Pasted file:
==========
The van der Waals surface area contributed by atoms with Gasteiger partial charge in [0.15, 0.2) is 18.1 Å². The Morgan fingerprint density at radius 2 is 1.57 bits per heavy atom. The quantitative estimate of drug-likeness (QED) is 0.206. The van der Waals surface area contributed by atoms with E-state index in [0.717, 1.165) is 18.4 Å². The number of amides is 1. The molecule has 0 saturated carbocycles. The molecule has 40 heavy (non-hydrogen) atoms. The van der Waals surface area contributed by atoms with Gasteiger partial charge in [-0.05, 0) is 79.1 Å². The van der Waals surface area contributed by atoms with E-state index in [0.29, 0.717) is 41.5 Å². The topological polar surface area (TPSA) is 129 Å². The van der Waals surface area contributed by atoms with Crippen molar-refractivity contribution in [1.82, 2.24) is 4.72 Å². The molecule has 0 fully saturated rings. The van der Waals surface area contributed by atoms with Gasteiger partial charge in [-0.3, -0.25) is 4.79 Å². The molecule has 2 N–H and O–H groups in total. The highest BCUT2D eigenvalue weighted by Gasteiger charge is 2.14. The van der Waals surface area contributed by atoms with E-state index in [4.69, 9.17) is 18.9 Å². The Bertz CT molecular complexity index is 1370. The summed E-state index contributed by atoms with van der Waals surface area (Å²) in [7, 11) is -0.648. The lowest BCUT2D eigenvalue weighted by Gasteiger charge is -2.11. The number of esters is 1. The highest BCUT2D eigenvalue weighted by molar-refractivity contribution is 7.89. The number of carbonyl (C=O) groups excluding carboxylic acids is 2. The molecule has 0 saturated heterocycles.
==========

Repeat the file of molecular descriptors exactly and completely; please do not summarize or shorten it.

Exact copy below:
The van der Waals surface area contributed by atoms with Gasteiger partial charge in [0.15, 0.2) is 18.1 Å². The Morgan fingerprint density at radius 2 is 1.57 bits per heavy atom. The quantitative estimate of drug-likeness (QED) is 0.206. The van der Waals surface area contributed by atoms with E-state index in [0.717, 1.165) is 18.4 Å². The number of amides is 1. The molecule has 0 saturated carbocycles. The molecule has 40 heavy (non-hydrogen) atoms. The van der Waals surface area contributed by atoms with Gasteiger partial charge in [-0.05, 0) is 79.1 Å². The van der Waals surface area contributed by atoms with E-state index in [0.29, 0.717) is 41.5 Å². The topological polar surface area (TPSA) is 129 Å². The van der Waals surface area contributed by atoms with Crippen molar-refractivity contribution in [1.82, 2.24) is 4.72 Å². The molecule has 0 fully saturated rings. The van der Waals surface area contributed by atoms with Gasteiger partial charge in [-0.3, -0.25) is 4.79 Å². The molecule has 2 N–H and O–H groups in total. The highest BCUT2D eigenvalue weighted by Gasteiger charge is 2.14. The van der Waals surface area contributed by atoms with E-state index in [4.69, 9.17) is 18.9 Å². The Bertz CT molecular complexity index is 1370. The summed E-state index contributed by atoms with van der Waals surface area (Å²) in [7, 11) is -0.648. The lowest BCUT2D eigenvalue weighted by Gasteiger charge is -2.11. The number of esters is 1. The highest BCUT2D eigenvalue weighted by molar-refractivity contribution is 7.89. The number of carbonyl (C=O) groups excluding carboxylic acids is 2. The molecule has 0 saturated heterocycles.